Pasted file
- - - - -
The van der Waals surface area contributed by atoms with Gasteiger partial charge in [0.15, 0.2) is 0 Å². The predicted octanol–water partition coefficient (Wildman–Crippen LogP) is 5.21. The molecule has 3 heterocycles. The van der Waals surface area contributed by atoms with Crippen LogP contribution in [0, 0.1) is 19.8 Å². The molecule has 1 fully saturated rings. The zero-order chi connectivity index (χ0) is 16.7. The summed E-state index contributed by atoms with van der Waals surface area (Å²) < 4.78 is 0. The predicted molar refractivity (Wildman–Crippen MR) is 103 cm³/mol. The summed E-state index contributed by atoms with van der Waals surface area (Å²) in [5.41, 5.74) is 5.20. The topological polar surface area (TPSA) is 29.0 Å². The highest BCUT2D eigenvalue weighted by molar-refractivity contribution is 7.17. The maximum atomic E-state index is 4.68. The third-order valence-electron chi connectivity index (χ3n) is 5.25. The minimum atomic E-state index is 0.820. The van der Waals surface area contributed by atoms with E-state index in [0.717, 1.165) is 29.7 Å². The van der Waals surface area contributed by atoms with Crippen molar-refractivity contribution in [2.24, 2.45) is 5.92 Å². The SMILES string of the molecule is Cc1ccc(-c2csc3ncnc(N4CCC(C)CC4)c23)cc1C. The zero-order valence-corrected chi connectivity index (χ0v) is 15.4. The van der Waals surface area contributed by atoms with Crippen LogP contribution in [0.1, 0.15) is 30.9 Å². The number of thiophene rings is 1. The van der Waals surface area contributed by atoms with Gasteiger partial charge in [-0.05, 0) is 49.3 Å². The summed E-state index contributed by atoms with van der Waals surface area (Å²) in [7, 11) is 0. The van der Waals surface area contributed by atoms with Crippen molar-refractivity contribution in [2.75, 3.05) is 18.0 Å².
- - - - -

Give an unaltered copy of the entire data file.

The van der Waals surface area contributed by atoms with Gasteiger partial charge in [0.15, 0.2) is 0 Å². The predicted octanol–water partition coefficient (Wildman–Crippen LogP) is 5.21. The molecule has 3 heterocycles. The van der Waals surface area contributed by atoms with Crippen LogP contribution in [0, 0.1) is 19.8 Å². The molecule has 1 fully saturated rings. The zero-order chi connectivity index (χ0) is 16.7. The summed E-state index contributed by atoms with van der Waals surface area (Å²) < 4.78 is 0. The predicted molar refractivity (Wildman–Crippen MR) is 103 cm³/mol. The summed E-state index contributed by atoms with van der Waals surface area (Å²) in [5.41, 5.74) is 5.20. The topological polar surface area (TPSA) is 29.0 Å². The highest BCUT2D eigenvalue weighted by molar-refractivity contribution is 7.17. The maximum atomic E-state index is 4.68. The third-order valence-electron chi connectivity index (χ3n) is 5.25. The minimum atomic E-state index is 0.820. The van der Waals surface area contributed by atoms with E-state index in [0.717, 1.165) is 29.7 Å². The van der Waals surface area contributed by atoms with Crippen molar-refractivity contribution in [2.24, 2.45) is 5.92 Å². The SMILES string of the molecule is Cc1ccc(-c2csc3ncnc(N4CCC(C)CC4)c23)cc1C. The zero-order valence-corrected chi connectivity index (χ0v) is 15.4. The van der Waals surface area contributed by atoms with Crippen LogP contribution in [0.1, 0.15) is 30.9 Å². The number of thiophene rings is 1. The van der Waals surface area contributed by atoms with Gasteiger partial charge in [-0.05, 0) is 49.3 Å². The summed E-state index contributed by atoms with van der Waals surface area (Å²) in [7, 11) is 0. The van der Waals surface area contributed by atoms with Crippen molar-refractivity contribution in [2.75, 3.05) is 18.0 Å².